Inside Marilyn Patel's courtroom on Tuesday, it was obvious the federal judge was concerned by some of the things she heard about RealDVD.
The $30 software enables people to copy DVDs and store their contents on a computer's hard drive. Lawyers for the movie industry told the judge at a hearing in San Francisco that by selling the technology to consumers, RealNetworks violated copyright law and that the software could cost the studios billions in lost DVD sales.
"She was clearly concerned about the possibility the software could lead to copyright theft," said Fred von Lohmann, a spectator at the trial and a senior attorney for the Electronic Frontier Foundation (EFF), a group that advocates for the interests of Internet users.
RealNetworks was in court to try to convince Patel to lift a temporary restraining order that forced the company to stop selling RealDVD. I have to score Round 1 in favor of the movie industry. Patel refused to lift the order, telling the courtroom there are "serious questions" about whether the software violates copyright law. She worried about whether people would make unauthorized copies of DVDs, saying "it's impossible to bring back copies once they're out in the market."
The big film studios, which filed a copyright suit against RealNetworks last week, appear determined to prevent consumers from creating digital copies of their films. The way they see it, the ability to copy a film and store it on a hard drive is just a half step away from sharing movie files across the Web. Of course this is already being done at peer-to-peer sites, and with the help of ripping software that anyone can obtain with a simple Google search. But the people who actually rip films are still a small fraction of the population. The studios want to stop the practice from going mainstream.
From Napster to protecting source code
How this issue will be decided is hard to gauge because of Patel's mixed record on high-profile tech cases.
Patel is referred to in Silicon Valley as the "Napster judge." In 2000, Patel ruled that Napster was not entitled to protection from copyright violations because it wasn't an Internet service provider as defined by the Digital Millennium Copyright Act (DMCA). Her decision was upheld by the U.S. Court of Appeals for the Ninth Circuit, and in March 2001 she ordered Napster to remove copyrighted music.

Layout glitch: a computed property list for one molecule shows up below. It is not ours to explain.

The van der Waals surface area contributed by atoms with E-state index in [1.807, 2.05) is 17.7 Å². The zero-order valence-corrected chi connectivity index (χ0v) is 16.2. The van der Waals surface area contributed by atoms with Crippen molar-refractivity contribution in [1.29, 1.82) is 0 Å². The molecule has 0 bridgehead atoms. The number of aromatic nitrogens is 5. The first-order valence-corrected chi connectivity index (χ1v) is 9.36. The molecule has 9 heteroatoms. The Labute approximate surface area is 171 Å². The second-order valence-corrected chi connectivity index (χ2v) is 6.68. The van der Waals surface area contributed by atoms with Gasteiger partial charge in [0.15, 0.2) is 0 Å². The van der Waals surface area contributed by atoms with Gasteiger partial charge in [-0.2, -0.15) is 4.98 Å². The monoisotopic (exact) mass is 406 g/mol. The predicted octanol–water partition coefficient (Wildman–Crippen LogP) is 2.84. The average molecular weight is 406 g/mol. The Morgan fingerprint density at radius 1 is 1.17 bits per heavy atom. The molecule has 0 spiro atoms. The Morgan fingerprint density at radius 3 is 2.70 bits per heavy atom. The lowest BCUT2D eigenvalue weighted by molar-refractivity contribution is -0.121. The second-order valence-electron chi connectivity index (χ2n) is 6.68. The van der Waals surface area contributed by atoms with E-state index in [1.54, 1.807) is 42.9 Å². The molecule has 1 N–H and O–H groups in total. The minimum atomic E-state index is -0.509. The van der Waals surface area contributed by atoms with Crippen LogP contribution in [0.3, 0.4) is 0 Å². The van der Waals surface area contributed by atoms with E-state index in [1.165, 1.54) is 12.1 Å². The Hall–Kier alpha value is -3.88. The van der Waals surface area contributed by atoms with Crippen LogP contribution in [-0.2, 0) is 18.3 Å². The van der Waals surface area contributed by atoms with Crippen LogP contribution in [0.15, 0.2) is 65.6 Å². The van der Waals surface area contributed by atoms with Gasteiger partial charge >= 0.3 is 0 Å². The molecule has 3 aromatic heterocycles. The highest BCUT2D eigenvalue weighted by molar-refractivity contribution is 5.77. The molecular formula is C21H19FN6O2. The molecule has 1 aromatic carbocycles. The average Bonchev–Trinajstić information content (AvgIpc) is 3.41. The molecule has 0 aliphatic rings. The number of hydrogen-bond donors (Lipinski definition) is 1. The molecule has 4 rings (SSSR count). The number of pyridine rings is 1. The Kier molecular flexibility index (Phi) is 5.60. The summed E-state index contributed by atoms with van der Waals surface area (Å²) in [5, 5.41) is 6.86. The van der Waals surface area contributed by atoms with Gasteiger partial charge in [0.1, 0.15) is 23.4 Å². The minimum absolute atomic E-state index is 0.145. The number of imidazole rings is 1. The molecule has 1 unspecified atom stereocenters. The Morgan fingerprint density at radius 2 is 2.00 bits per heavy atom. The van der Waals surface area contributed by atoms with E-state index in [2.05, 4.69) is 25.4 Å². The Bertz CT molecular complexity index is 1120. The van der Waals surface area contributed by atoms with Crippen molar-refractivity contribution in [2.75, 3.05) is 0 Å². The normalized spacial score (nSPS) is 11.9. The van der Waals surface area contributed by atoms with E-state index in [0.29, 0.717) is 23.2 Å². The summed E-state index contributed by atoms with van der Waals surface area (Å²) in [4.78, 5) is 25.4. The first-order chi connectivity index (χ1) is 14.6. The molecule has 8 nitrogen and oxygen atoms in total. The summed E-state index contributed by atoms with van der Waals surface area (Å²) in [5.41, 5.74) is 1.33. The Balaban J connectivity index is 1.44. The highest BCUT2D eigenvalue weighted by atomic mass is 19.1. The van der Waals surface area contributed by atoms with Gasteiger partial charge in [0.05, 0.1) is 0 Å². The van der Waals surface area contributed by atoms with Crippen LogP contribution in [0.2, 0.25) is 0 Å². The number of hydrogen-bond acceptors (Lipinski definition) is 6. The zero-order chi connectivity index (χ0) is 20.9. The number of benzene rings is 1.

"She has a reputation of being a very smart judge," von Lohmann said. "She is highly respected. She's not known as a technology judge in the way judges in San Jose are. She's clearly not afraid of technology."
In another case, Patel found in favor of a computer science professor who sued the U.S. government over restrictions it placed on the exporting of "dual use" cryptographic technology. The professor, Daniel Bernstein, held that such a restriction violated his First Amendment rights. Patel ruled that computer source code was indeed free speech and thus protected. Her decision was once again upheld by the Ninth Circuit.
At Tuesday's hearing, Patel made clear that she wants to understand how RealDVD's technology works before going forward. Not only does she want to hear testimony from experts representing RealNetworks and the film industry, she also said she will consider appointing her own: the same special master she used during the Napster trial, A.J. "Nick" Nichols.
Patel began considering the idea of hearing from experts after RealNetworks and the Motion Picture Association of America (MPAA) disagreed on how RealDVD worked.
Who has the advantage?
Nobody knows better how the software functions than RealNetworks. The company may have an advantage in illustrating for Patel how RealDVD can copy DVDs without circumventing their protections in the way the MPAA claims. MPAA attorneys said that DVDs come with four layers of protection and that RealDVD retains only one when making a copy.
"That's a very biased way of expressing it," said von Lohmann, adding that it's not clear whether all of the so-called layers are protected under the DMCA. "Yes, four things do exist on the DVD but describing them as layers of protection and saying that RealDVD throws away three is not a fair description."
When it came to defining for the judge how the software posed a threat, lawyers for the film industry appeared to be much more successful. They told her anyone renting a movie could use the software to create and store a copy and RealNetworks' attorneys acknowledged this. To prove that RealNetworks knew consumers would use the software in this fashion, the MPAA's attorneys showed the judge a quote from the company's CEO Rob Glazer about RealDVD.
"If you want to steal, we remind you what the rules are and we discourage you from doing it," Glazer was quoted, "but we're not your nanny."
Patel won't hold another hearing until after November 17.